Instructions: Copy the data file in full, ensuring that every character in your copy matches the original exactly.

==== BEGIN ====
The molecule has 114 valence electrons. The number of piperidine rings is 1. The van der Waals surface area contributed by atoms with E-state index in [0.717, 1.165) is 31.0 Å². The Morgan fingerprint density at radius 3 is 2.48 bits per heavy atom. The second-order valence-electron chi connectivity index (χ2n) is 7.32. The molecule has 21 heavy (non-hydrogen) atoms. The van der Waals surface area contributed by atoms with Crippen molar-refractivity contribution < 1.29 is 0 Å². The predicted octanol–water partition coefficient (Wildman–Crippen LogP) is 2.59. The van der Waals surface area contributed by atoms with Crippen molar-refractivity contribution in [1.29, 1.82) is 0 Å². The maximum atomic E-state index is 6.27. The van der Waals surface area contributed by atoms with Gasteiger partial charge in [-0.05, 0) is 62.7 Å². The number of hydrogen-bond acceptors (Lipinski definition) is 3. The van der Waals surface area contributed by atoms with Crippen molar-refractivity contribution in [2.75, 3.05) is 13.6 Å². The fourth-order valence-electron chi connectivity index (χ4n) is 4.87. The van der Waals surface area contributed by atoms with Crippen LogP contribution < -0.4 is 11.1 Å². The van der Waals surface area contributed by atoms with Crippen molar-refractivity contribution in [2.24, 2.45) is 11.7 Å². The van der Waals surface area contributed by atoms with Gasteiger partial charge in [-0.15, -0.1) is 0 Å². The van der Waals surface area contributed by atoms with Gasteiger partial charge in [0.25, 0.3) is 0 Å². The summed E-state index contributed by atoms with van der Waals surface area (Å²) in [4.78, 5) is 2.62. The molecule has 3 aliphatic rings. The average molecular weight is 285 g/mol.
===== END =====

The molecule has 114 valence electrons. The number of piperidine rings is 1. The van der Waals surface area contributed by atoms with E-state index in [0.717, 1.165) is 31.0 Å². The Morgan fingerprint density at radius 3 is 2.48 bits per heavy atom. The second-order valence-electron chi connectivity index (χ2n) is 7.32. The molecule has 21 heavy (non-hydrogen) atoms. The van der Waals surface area contributed by atoms with Crippen molar-refractivity contribution < 1.29 is 0 Å². The predicted octanol–water partition coefficient (Wildman–Crippen LogP) is 2.59. The van der Waals surface area contributed by atoms with Crippen molar-refractivity contribution in [1.29, 1.82) is 0 Å². The maximum atomic E-state index is 6.27. The van der Waals surface area contributed by atoms with Gasteiger partial charge in [-0.05, 0) is 62.7 Å². The number of hydrogen-bond acceptors (Lipinski definition) is 3. The van der Waals surface area contributed by atoms with Crippen molar-refractivity contribution in [2.75, 3.05) is 13.6 Å². The fourth-order valence-electron chi connectivity index (χ4n) is 4.87. The van der Waals surface area contributed by atoms with Crippen LogP contribution < -0.4 is 11.1 Å². The van der Waals surface area contributed by atoms with Crippen molar-refractivity contribution in [2.24, 2.45) is 11.7 Å². The van der Waals surface area contributed by atoms with Gasteiger partial charge in [-0.15, -0.1) is 0 Å². The van der Waals surface area contributed by atoms with Gasteiger partial charge in [0.25, 0.3) is 0 Å². The summed E-state index contributed by atoms with van der Waals surface area (Å²) in [4.78, 5) is 2.62. The molecule has 3 aliphatic rings. The average molecular weight is 285 g/mol.